Wednesday, June 14, 2017

The never finished tree: DNA proving otherwise

Weekly, someone will contact me because we match on either AncestryDNA or 23andMe. Mostly, we can find the common ancestor and a time or two we've found more than one shared ancestor. That's nice too because we're doubly connected.

I'm lucky because I got a big head start from all the genealogy work Mom did. She worked on the family tree from the early 1970 and when she had to stop due to eye problems she had almost 70,000 folks on the tree. Sure, many are way out there on limbs connected to other limbs, and so on, but she got more right than not.

Truth be told and because she's a great genealogist, she still worries about the accuracy of it all. When someone contacts me because they see their ancestor in this blog or because of a DNA connection, it's rare for them to tell me that I have it wrong. She's that good and I've been rechecking her work as I go along, finding new records not available to her.

There are exceptions to this and one of them has to do with a particularly confusing bunch of Workman chromosomes. I match people I shouldn't. And because DNA doesn't lie, if you do it right, my suspicion is that the confusion has to do with a man named John Workman.

Their John Workman on the confusing match trees, is John the Mormon. He was born in Cumberland, MD and went "out west" as part of that great Mormon migration. Here's the Find A Grave listing for John the Mormon and there's so much incorrect about it I hardly know where to start! Let me just say that, yes, there were early Workman in Maryland in the 1600s but they have nothing to do with the Workman family who came to Western Maryland in the late 1700s who were Dutch and came to New Amsterdam in 1647, then New Jersey about 1700.

I'm certain about who my John Workman is and that he was the son of Isaac Workman, one of many by this name, who moved on to Ohio about 1820. I have that paper trail nailed!

Thing is, these other John the Mormon people are showing up on my DNA match radar. And a couple are adamant that I'm wrong. One is quite offensive about it too. Never mind.

So here's the interesting part. I know who my John Workman is and who his parents were and children too. Have it all documented. So when these other folks came at me with the DNA thing and their John Workman and insisted that I am incorrect, at first I got defensive. Then I just sat back and thought, guess we just disagree.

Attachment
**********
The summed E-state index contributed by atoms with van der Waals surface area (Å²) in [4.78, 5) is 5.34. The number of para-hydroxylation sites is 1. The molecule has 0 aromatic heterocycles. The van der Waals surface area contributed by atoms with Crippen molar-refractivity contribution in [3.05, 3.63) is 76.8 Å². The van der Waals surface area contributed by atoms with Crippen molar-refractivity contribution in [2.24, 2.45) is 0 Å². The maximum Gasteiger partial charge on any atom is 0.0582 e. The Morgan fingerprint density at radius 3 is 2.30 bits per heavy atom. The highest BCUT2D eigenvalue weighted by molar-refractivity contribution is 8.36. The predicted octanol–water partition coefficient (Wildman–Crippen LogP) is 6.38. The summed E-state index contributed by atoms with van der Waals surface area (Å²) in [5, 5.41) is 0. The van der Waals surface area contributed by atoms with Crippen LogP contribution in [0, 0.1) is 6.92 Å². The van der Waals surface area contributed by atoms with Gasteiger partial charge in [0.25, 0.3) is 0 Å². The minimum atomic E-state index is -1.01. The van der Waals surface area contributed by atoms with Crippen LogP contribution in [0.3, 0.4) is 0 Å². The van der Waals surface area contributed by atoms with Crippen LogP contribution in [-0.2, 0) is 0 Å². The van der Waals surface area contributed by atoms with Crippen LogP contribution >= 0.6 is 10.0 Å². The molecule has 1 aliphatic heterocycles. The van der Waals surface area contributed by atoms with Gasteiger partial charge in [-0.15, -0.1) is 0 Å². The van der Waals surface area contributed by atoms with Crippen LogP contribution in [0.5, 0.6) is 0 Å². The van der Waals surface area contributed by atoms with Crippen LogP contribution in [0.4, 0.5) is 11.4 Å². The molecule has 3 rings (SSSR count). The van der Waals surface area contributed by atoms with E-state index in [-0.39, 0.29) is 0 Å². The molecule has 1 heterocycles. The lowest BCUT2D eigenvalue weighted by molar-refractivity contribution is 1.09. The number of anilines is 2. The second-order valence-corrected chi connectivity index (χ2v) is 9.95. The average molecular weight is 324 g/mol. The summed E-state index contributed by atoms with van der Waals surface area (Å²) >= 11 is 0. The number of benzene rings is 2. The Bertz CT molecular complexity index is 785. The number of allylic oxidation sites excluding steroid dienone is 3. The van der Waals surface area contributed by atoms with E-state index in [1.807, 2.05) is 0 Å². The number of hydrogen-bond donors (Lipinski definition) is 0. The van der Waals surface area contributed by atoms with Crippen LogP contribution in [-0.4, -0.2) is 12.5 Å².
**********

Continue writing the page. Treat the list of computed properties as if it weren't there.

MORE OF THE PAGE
Imagine this situation, if you will. By the 1780s, maybe as many as 100 Workman people were in Allegany County living in very close proximity to each other, all ultimately descended from a couple who came to New Amsterdam in 1647. They migrated in clutches - Brooklyn to New Jersey, then Pennsylvania, and on to Allegany County MD - then split up and moved on in small groups.

Have been collecting names and ancestors and keeping a chromosome spreadsheet when I can get the information. But there's a number of projects on my To Do list. I'll get on this one in a while. It needs to be done. Back before 1800 all of these Workman were moving around and naming all of their children John, Isaac, Nimrod, Cuthbert, William, Samuel and Stephen, and all in the same place. Good grief! DNA might be the only way to sort it out.

As a side note, John the Mormon is a very big deal and to say that you descend from him is rather  important. Of course you see what I'm getting at here. Not saying that's what's going on but simply suggesting a possible motivation to be connected to John the Mormon rather than my humble John the farmer out in Western Maryland.

We all know our trees are never finished and that they all contain mistakes. It can hardly be any other way. Once you get past a certain point, going back in time, records are hard to find. Maybe DNA is the only way to sort it all out. Maybe.